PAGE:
The sixth of the sixth marked 70 years since more than 320,000 allied troops landed in Normandy.
Roy Morton was one of the first – fighting on the beaches for the initial six hours.
The 92-year-old former artillery gunner landed on Juno Beach to support the Canadians on what was one of the most defining days in the fight against fascism in Europe.
On June 6, 1944, Roy arrived in Normandy by boat to the scream of rattling machine gun fire and deafening sounds of shells.
On June 6 this year he arrived in a Rolls Royce at Newbridge Memo to a standing ovation as a special guest at their D-Day Dance.
Mr Morton was born in Pentwynmawr on September 13, 1922, and was joined at the dance by his wife Charlotte who he married on VE Day, May 7, 1945.
The wedding took place just two days after their engagement and a day before Roy was posted to India for a year.
Charlotte Morton herself was part of the war effort, working on spitfires in Birmingham from the age of 18.
A third war veteran, Memo regular Mr Dunt, who served in the Royal Navy, attended the celebration and danced every dance with his wife, including the jitterbug.
The commemorative dance was opened with speeches by Newbridge Memo Chair of Trustees, Howard Stone and Brian Evans of the British Legion.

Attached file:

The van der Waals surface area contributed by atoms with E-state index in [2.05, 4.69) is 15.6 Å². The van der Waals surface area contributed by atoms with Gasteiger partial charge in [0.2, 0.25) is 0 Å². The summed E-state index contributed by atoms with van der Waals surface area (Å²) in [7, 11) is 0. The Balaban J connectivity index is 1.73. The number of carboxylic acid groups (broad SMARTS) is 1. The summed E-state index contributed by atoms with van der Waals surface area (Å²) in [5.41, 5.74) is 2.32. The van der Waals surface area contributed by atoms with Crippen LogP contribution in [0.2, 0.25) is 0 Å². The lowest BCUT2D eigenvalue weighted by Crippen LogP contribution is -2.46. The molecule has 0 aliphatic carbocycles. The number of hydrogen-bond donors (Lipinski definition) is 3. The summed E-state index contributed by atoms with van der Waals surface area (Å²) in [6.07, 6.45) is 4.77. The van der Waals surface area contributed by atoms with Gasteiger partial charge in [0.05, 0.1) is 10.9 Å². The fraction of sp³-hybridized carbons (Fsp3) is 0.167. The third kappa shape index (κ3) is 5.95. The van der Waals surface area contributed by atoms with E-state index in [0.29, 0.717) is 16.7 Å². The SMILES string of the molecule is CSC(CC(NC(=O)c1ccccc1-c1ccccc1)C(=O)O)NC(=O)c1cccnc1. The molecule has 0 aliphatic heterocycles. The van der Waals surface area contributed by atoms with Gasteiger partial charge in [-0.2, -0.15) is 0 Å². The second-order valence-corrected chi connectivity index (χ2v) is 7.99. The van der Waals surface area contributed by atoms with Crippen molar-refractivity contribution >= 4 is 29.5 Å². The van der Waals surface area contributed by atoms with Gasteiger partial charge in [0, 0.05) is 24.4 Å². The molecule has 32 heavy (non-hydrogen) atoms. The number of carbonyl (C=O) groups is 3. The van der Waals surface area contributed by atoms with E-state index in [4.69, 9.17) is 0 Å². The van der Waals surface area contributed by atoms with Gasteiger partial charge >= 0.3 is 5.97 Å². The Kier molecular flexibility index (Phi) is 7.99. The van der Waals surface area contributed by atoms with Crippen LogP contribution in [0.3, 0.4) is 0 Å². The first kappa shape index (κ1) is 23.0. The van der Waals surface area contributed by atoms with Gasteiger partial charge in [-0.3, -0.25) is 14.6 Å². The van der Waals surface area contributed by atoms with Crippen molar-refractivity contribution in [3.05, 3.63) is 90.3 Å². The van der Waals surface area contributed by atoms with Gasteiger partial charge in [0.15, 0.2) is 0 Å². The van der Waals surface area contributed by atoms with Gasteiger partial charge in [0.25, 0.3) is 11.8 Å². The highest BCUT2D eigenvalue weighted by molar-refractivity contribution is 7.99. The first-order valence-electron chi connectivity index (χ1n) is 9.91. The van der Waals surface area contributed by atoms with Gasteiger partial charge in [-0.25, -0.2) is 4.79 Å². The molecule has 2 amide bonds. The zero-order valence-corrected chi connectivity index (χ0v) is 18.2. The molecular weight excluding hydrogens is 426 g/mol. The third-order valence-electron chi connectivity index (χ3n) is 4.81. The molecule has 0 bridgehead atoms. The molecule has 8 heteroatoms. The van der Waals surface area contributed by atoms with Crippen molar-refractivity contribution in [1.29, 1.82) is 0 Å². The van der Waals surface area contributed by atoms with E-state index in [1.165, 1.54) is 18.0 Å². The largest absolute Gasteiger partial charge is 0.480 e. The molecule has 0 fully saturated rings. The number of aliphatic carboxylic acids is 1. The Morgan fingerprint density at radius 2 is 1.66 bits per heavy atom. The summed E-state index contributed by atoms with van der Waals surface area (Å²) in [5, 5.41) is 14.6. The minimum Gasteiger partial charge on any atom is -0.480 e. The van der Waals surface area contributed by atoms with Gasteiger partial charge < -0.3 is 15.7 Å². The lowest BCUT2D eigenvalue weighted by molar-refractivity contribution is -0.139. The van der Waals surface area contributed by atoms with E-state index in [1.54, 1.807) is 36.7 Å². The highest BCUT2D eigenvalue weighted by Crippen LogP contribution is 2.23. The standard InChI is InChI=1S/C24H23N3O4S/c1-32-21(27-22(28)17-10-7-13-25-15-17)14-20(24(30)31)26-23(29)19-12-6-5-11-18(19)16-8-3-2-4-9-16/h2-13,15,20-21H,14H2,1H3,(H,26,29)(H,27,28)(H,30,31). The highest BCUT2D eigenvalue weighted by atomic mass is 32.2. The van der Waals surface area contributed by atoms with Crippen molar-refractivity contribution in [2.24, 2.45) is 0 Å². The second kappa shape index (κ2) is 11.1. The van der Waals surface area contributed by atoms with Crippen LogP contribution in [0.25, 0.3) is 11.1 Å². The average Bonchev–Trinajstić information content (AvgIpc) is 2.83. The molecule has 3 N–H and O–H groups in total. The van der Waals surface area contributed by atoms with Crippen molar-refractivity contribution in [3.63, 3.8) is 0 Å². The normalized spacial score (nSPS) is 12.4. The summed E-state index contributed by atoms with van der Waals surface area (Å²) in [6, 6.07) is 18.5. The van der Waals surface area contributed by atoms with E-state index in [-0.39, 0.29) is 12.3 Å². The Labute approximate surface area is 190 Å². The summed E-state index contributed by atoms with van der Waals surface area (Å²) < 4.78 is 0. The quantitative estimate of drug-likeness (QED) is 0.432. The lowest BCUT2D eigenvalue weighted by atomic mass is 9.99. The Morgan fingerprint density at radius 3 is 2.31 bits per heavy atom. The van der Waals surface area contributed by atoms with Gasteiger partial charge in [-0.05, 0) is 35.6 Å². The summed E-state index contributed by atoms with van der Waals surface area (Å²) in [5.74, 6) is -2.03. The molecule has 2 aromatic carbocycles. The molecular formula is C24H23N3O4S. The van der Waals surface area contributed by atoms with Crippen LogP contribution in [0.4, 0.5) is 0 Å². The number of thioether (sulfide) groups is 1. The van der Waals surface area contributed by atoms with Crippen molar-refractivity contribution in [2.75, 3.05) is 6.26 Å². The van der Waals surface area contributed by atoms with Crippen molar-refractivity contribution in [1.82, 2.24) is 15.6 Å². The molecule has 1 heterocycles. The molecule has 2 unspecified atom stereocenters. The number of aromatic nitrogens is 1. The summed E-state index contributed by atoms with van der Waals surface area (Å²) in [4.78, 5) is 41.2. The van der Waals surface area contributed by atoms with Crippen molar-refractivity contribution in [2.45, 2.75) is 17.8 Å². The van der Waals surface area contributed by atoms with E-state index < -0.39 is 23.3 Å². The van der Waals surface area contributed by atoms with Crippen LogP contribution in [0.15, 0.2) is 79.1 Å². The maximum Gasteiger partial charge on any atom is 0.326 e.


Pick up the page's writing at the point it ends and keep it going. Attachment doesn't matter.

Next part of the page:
Flowers were presented to Mrs Morton by Rebecca Gingell, Newbridge Memo’s Heritage Assistant, and then the dancing began thanks to professional organ player Byron Williams. More than 70 people packed into the newly refurbished function room for the sold out event, many in 1940s fancy dress, dancing and singing along to wartime classics.
Newbridge Co-op provided the decorations and raffle prizes were donated by Sainsbury’s and Poselco Lighting, who are restoring the Memo’s historic lighting as part of their ongoing revamp.
Another dance will be held at Newbridge Memo to coincide with the British legion’s Lights Out – 100 Candles to Remember, at Newbridge Cenotaph at 11am on August 4, to mark 100 years since Britain’s entry into World War One.